The loss of cultural heritage at the Kasubi Tombs is the most significant impact of a fire that occurred there last night, burning the burial site to the grounds.
Thousands of people have flocked to the tombs, not only because they are the most well known artifact of Kiganda tradition, but also because of the history contained therein.
Speaking to Uganda Radio Network, just days before the fire, Stephen Mpanga one of the tombs tour guides said Kasubi was home to numerous cultural treasures. He said that as a burial ground for Buganda kings it was a center of tradition and spirituality for the kingdom.
The Kasubi Tombs were listed as UNESCO World Heritage Site in 2001, giving them recognition equal to Great Barrier Reef in Australia, the ruins of Angkor in Cambodia, the pyramids in Egypt and the Taj Mahal in India. As part of the UNESCO World Heritage Sites, the Kasubi Tombs were internationally heralded as irreplaceable sources of life and inspiration, not only for Buganda, but for the world.
Four kings of Buganda are buried at Kasubi. They are Muteesa I, who built the site in 1882; Daudi Chwa III, who expanded and renovated the site; Kabaka Mwanga II and Kabaka Edward Muteesa II. Most of the other kings of Buganda are buried in Busiro, Busunjju, Singo and Kyaggwe.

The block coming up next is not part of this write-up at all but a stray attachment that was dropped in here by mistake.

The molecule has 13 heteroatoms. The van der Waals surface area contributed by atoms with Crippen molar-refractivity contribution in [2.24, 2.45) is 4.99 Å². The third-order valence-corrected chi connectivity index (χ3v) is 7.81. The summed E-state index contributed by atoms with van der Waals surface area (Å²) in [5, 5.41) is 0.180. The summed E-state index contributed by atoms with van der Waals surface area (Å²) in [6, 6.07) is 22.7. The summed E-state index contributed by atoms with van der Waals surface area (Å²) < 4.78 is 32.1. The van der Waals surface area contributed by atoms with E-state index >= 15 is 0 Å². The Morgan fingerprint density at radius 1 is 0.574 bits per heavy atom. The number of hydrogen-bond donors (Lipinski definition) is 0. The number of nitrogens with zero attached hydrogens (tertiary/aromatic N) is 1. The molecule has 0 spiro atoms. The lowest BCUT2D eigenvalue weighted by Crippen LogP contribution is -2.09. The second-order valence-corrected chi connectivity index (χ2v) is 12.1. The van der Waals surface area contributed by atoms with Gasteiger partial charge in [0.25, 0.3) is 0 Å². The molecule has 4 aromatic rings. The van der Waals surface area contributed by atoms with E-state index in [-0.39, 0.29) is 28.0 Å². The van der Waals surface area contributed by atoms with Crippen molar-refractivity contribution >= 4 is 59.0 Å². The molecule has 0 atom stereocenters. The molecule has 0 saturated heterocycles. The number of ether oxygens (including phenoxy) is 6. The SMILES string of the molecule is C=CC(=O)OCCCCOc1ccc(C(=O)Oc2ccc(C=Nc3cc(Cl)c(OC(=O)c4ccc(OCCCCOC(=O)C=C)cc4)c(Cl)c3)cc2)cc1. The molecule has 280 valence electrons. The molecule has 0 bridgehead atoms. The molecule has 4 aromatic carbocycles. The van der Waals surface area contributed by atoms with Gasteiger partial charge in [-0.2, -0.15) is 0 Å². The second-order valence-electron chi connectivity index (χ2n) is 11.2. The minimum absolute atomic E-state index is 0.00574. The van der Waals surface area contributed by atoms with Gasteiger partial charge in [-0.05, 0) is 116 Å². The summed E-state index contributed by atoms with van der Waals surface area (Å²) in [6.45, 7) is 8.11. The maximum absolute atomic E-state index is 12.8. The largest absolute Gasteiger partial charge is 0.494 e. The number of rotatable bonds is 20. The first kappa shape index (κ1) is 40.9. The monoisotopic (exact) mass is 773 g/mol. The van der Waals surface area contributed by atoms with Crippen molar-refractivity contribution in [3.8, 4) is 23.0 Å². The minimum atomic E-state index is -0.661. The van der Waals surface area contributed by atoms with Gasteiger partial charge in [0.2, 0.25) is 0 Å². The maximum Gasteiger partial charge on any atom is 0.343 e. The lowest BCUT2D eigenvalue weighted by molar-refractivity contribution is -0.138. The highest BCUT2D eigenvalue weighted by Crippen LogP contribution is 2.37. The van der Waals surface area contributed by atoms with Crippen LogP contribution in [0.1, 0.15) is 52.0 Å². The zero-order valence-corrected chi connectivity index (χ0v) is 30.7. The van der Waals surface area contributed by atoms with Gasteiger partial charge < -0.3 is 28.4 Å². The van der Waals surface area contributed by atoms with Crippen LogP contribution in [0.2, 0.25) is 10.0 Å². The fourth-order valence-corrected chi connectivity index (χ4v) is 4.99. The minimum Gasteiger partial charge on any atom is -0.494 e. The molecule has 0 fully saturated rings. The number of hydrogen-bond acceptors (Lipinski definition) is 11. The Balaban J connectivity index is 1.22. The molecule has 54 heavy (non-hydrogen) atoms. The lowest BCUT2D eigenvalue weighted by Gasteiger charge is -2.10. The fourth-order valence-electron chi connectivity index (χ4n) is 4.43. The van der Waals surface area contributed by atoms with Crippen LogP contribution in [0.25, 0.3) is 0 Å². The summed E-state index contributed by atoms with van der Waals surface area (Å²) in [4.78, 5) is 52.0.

During the Uganda Radio Network tour of the tombs, Stephen Mpanga, said the most well known feature in Kasubi was the large grass thatched structure, Muzibu Azaala Mpanga. It is this structure that was burned in last night.
Mpanga said the name Muzibu Azaala Mpanga was given to the tombs in honor of the mother of Kabaka Muteesa II.
The structure was the largest grass thatched building in the world and drew hundreds of tourists to it every year. The tomb reached a height of 20 meters and was 32 meters wide.
In addition to the graves of the kings, the tombs contained invaluable articles of Buganda heritage, best illustrated by the concentric circles engraved on the floor of the building to represent all 52 clans of Buganda.
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Mpanga said there were also 52 pillars supporting the massive roof of the tombs, which also represented the Buganda clans. All those pillars burned and collapsed in the fire.
The tombs also housed gifts from around the world given to the kings.
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The Kasubi Tombs were admired for their authentic design and layout. The main tomb and surrounding houses were placed in a semi-circle, enclosing a large courtyard, which is known in Luganda as oluggya.
Like the main tomb, the houses surrounding it are of cultural significance. They protect graves of the kabakas' wives, grooming houses and residences. There is also a structure that houses the royal drumbs called Ndoga-Obukaba.